To summarize my maternal grandmother’s life: She did the most.
In the winter months during 1963, my Maternal Grandmother, Helen Mary Wilkes (and also spelled Wilks), was donning a thinly clad garment and acting in the Greek tragedy, “Antigone.” That in of itself is nothing spectacular.
That is, except that “Mama Helen” (as were told by her to call her), in 1963 was also a mother of adult children and a high school student while working as an unnamed “Hidden Figure” at the Strategic Air Command Headquarters, Offutt Air Force Base in nearby Bellevue, Nebraska. She was not supposed to be a “brain” at Offutt where she worked as administrative assistant to the scientists. She was actually an astute mathematician with an amazing intellect with exemplary secretarial skills.
Mama Helen was not supposed to be on the theatre stage at her age, 45, in a supporting role to help build her acting repertoire. She was not supposed to understand the Greek language and read Latin. She was not supposed to be old enough to be the mother of the play’s director. After all, she was a black woman who should have been content to remain hidden as a white-collar worker albeit with tremendous skills outside of the workplace. I often traveled with her from North Omaha to theatres around the city and developed my love for Latin, global travels and writing.
Thankfully, Mama Helen was never content being confined to what the so-called societal norms were in Omaha and across the nation. She would always tell me about her travels around the world. She was the super volunteer for the Presbyterian Church (U.S.A.). She played the organs at various churches on Sunday, often for no pay as she considered it her tithe to the church and unto God. Monies were stretched in the household, according to my mother, Angeline Cecil Owen Wead, the oldest of six children born in five years to Mama Helen and Grandpa Eugene Owen, II. Mama Helen was mostly the single parent in their household as my grandfather was off to build his hopes of a Hollywood career as a dancer and singer.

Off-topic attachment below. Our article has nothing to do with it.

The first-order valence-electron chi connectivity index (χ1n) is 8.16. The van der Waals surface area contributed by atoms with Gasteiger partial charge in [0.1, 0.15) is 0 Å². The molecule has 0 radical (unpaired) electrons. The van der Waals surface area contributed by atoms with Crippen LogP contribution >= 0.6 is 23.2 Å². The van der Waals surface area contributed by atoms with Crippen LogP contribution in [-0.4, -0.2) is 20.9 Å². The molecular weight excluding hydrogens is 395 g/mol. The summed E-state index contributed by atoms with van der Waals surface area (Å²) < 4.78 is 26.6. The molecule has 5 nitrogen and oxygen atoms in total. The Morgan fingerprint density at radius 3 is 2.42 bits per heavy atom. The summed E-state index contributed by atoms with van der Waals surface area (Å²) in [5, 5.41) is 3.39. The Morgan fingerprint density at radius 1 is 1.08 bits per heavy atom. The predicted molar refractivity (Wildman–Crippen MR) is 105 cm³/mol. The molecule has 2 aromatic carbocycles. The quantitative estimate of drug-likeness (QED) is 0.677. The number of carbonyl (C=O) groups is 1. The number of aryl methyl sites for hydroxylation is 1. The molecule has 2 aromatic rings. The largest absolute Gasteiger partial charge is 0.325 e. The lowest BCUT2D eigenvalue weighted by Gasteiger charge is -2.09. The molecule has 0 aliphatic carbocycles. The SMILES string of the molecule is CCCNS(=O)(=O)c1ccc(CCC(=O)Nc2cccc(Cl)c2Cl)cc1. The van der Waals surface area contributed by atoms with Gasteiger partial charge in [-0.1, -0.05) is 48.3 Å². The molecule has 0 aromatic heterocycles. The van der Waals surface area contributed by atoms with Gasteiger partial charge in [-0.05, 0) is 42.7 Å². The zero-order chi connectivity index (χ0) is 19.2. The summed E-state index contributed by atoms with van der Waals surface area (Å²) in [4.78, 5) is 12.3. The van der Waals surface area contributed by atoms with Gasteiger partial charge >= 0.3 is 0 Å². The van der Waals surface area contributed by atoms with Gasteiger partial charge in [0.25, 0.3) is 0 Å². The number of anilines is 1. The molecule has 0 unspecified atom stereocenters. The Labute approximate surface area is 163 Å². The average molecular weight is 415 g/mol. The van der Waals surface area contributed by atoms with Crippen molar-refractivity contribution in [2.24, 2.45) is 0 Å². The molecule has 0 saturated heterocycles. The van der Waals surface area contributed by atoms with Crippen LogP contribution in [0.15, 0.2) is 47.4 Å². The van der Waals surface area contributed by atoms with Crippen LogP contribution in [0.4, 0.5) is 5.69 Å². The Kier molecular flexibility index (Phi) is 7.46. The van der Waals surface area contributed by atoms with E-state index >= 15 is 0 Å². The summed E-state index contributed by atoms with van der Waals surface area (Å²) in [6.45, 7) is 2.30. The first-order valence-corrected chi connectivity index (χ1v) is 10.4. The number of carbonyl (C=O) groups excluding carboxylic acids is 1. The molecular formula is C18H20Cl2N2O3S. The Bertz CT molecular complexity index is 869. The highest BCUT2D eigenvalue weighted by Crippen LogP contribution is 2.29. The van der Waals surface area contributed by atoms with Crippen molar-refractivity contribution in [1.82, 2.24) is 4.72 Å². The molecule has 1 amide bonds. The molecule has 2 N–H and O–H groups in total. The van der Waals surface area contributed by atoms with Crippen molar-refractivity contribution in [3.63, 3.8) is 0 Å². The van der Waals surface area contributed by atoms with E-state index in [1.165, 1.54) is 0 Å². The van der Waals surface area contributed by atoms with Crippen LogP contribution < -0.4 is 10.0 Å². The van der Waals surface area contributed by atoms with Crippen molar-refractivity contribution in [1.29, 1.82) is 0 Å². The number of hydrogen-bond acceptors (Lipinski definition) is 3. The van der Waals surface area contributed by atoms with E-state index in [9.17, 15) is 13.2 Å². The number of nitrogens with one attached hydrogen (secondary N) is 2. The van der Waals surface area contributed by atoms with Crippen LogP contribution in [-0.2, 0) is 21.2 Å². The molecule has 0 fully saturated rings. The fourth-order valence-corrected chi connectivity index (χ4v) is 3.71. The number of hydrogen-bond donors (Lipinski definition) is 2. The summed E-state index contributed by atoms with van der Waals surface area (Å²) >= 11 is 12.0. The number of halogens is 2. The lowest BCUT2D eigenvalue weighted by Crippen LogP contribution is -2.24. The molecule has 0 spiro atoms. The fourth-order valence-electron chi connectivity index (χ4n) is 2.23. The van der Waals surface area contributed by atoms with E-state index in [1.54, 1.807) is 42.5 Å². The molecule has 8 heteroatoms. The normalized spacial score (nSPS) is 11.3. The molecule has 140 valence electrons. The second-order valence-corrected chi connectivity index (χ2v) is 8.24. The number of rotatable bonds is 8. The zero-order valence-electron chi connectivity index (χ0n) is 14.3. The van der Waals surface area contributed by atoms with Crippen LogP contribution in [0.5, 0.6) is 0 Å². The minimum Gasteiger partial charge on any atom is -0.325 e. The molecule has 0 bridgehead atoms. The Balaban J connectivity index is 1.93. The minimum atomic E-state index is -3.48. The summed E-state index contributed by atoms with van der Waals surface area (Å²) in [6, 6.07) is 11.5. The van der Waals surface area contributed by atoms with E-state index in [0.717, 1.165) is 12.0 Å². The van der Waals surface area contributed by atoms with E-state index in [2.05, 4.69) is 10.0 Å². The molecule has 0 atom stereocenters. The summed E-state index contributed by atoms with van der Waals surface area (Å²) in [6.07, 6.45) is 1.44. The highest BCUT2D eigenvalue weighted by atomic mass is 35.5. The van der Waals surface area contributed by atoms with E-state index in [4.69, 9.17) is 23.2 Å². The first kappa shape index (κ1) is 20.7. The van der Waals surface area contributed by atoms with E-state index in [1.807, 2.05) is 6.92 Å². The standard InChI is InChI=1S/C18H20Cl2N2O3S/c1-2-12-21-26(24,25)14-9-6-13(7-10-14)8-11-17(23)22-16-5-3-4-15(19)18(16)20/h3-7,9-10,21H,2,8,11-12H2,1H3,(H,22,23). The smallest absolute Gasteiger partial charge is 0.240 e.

Thankfully, the village that was led by our Great-Grandmother Edna Lou Wilks Robinson, worked. Mama Helen received significant assistance from Grandmother Robinson.
In later years, Mama Helen was voted into the prestigious Omaha Central High School Hall of Fame. In this tribute to Mama Helen when she was inducted in the Hall of Fame that also honors Warren and Susie Buffett, my Dad, Dr. Rodney S. Wead, countless athletic, political, academic, world leaders and more, Mama Helen was remembered:
“Helen loved music and the arts and volunteered with Opera Omaha, Omaha Community Playhouse, Center Stage, and Chanticleer Theater. She served on the Nebraska Arts Council and Omaha’s Human Relations Board.
Helen passed away in 2008 at the age of 90.”
Upon Mama Helen’s retirement, she devoted her time to a program that she earlier developed to help single women develop skills to become secretaries, assistants and other related jobs inside of offices. She conducted the classes at a local community center.
Steps to help you to share stories about your ancestors
- Walk with your ancestors by researching their lives.
- Narrow down your work to focus on one ancestor.
- Once you locate periodicals, broadcast reports, historical data on military cards, death certificates and more about your ancestor, take the time to capture where the information leads you to build the rest of the story.
- Honor your ancestor. Take a moment and offer a wonderful prayer for her/his walk before you. Look for similarities between your life and the ancestor’s.
- Share your results so that others may benefit from their stories. It also helps to establish your interests in activities.
- Repeat steps 1 – 5.